Richie Tenenbaum wrote:I wasn't trying to say that summer associates can't have a good understanding of what life at the firm would be like--I was just saying that telling associates and partners at a firm that you are passionate about something you really haven't fully experienced can come off as weird.


How do you propose to a woman you haven't lived with for 20 years?


Not sure if the partner you've talked to for anywhere from 1 to 20 minutes will trust what you're saying as much as said woman. (Now, if you propose to a woman you've talked to for a total of 10 minutes, she might think that's weird too.)


Ok that's not a perfect analogy. I was just trying to say that you can be passionate about something before fully experiencing something. I was passionate about several things previously, and years later I still have not experienced fully, but it doesn't mean I can't be passionate about it.

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dpk711
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Re: Good stock answers for “Why litigation?” or

Postby dpk711 » Wed Jul 04, 2012 5:26 pm

tagged

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Richie Tenenbaum
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Re: Good stock answers for “Why litigation?” or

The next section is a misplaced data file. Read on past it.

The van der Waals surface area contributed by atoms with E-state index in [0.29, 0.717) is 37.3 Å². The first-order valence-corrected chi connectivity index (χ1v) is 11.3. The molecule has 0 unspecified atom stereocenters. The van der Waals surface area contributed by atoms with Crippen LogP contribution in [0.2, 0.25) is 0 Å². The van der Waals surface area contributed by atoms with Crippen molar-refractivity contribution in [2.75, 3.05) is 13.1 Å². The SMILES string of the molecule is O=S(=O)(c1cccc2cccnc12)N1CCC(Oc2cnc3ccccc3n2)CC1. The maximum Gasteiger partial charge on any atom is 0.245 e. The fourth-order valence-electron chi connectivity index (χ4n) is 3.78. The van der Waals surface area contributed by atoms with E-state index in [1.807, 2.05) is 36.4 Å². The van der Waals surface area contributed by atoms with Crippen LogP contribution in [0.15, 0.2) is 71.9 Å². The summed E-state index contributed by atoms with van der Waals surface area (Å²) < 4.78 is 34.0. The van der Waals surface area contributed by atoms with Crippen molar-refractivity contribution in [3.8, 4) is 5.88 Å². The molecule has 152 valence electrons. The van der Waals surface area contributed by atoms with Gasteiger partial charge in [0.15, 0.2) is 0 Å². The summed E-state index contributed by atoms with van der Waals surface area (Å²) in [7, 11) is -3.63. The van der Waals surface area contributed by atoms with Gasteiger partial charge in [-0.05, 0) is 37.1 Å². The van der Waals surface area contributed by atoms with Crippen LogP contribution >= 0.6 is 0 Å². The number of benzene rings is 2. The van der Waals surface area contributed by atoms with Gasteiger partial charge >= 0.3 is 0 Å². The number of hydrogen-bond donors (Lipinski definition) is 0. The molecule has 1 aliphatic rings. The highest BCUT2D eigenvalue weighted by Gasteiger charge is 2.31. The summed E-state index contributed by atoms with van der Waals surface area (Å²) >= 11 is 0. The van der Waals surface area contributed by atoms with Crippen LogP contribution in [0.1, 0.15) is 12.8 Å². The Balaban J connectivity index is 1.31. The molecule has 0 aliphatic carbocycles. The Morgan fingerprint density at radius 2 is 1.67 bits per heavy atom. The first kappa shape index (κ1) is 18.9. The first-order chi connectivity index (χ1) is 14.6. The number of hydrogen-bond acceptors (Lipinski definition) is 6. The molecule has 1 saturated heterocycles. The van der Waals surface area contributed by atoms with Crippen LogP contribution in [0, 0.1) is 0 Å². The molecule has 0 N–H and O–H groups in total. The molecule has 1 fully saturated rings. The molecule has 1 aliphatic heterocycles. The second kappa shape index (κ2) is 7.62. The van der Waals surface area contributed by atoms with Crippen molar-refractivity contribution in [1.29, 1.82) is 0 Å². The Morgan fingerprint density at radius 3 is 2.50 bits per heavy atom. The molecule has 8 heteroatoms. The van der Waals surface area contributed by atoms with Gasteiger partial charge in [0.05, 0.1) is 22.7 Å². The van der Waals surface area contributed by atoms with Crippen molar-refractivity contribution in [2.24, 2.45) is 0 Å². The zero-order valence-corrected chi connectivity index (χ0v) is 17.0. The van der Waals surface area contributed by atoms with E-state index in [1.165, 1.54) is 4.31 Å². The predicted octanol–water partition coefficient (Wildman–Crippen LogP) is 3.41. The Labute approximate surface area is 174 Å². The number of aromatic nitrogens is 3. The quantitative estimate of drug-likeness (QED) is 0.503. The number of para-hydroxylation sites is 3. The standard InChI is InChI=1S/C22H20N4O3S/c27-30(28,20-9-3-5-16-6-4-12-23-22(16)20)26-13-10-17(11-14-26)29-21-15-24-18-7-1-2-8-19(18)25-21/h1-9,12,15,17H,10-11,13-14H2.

Postby Richie Tenenbaum » Wed Jul 04, 2012 8:12 pm

r6_philly wrote:
Richie Tenenbaum wrote:
r6_philly wrote:
Richie Tenenbaum wrote:I wasn't trying to say that summer associates can't have a good understanding of what life at the firm would be like--I was just saying that telling associates and partners at a firm that you are passionate about something you really haven't fully experienced can come off as weird.


How do you propose to a woman you haven't lived with for 20 years?


Not sure if the partner you've talked to for anywhere from 1 to 20 minutes will trust what you're saying as much as said woman. (Now, if you propose to a woman you've talked to for a total of 10 minutes, she might think that's weird too.)


Ok that's not a perfect analogy. I was just trying to say that you can be passionate about something before fully experiencing something. I was passionate about several things previously, and years later I still have not experienced fully, but it doesn't mean I can't be passionate about it.


I don't necessarily disagree with you. I was just trying to explain why it may come off as insincere like the previous posted had mentioned happened.

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drmguy
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Re: Good stock answers for “Why litigation?” or

Postby drmguy » Wed Jul 04, 2012 10:10 pm